MIT Scientists Led by Nobelist Susumu Tonegawa Identify Hippocampus Neurons Devoted to Social Memory; “One of the Most Fascinating Papers Related to Social Neuroscience I’ve Ever Seen,” Says Independent Expert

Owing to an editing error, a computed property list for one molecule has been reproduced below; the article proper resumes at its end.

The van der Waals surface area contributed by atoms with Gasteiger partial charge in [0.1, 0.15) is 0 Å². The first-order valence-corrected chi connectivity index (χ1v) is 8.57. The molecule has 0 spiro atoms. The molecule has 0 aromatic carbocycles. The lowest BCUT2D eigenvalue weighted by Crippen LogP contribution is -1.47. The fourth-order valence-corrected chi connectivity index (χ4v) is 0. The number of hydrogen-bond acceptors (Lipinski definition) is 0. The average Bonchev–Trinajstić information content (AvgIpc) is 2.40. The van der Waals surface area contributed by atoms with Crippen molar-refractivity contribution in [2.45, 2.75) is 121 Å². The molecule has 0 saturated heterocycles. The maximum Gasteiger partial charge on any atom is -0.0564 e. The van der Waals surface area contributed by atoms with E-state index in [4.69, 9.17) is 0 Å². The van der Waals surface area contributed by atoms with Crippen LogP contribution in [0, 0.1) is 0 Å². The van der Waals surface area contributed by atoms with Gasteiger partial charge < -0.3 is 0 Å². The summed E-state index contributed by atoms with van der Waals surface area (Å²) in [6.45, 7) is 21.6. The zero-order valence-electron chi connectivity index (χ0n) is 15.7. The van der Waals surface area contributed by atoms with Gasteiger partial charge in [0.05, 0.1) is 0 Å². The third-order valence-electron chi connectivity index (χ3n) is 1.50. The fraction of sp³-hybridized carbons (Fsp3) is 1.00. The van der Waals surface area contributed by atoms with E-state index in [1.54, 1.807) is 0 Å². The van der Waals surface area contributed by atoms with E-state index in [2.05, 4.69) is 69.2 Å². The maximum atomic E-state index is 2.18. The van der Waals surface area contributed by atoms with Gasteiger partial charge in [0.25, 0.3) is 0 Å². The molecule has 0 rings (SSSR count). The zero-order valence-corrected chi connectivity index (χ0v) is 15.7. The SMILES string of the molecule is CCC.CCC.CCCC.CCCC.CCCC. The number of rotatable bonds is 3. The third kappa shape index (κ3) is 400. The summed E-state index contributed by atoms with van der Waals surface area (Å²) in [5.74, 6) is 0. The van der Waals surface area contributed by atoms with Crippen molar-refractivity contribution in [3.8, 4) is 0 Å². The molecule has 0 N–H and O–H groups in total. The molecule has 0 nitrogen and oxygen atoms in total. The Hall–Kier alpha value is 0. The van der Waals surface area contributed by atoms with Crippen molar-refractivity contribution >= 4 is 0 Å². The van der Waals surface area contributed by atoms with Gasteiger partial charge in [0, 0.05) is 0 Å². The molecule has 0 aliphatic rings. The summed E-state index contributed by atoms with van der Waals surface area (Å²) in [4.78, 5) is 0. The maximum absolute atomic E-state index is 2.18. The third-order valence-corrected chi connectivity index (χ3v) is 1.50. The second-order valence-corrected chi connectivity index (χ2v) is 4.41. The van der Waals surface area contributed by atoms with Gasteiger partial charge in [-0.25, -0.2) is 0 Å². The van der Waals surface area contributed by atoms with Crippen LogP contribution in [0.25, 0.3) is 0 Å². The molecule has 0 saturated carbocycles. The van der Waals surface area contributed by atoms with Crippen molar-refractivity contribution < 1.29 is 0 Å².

Mice have brain cells that are dedicated to storing memories of other mice, according to a new study from MIT neuroscientists. These cells, found in a region of the hippocampus known as the ventral CA1, store “social memories” that help shape the mice’s behavior toward each other. The researchers also showed that they can suppress or stimulate these memories by using a technique known as optogenetics to manipulate the cells that carry these memory traces, or engrams. “You can change the perception and the behavior of the test mouse by either inhibiting or activating the ventral CA1 cells,” says Nobelist Susumu Tonegawa, Ph.D., the Picower Professor of Biology and Neuroscience, and Director of the RIKEN-MIT Center for Neural Circuit Genetics at the Picower Institute for Learning and Memory. Dr. Tonegawa is the senior author of the study, which appears in the September 30, 2016 issue of Science. The article is titled “Ventral CA1 Neurons Store Social Memory.” MIT postdoc Teruhiro Okuyama is the paper’s lead author. In a well-known study published in 2005, researchers at Caltech identified neurons in the human brain that respond specifically to images of celebrities such as Halle Berry or Brad Pitt, leading the scientists to conclude that the brain has cells devoted to storing memories of people who are familiar. Many of these cells were found in and around the hippocampus, which is also where the brain stores memories of events, known as episodic memories. The MIT team suspected that in mice, social memories might be stored in the hippocampus’ ventral CA1, in part because previous studies have suggested that this region is not involved in storing episodic memories.
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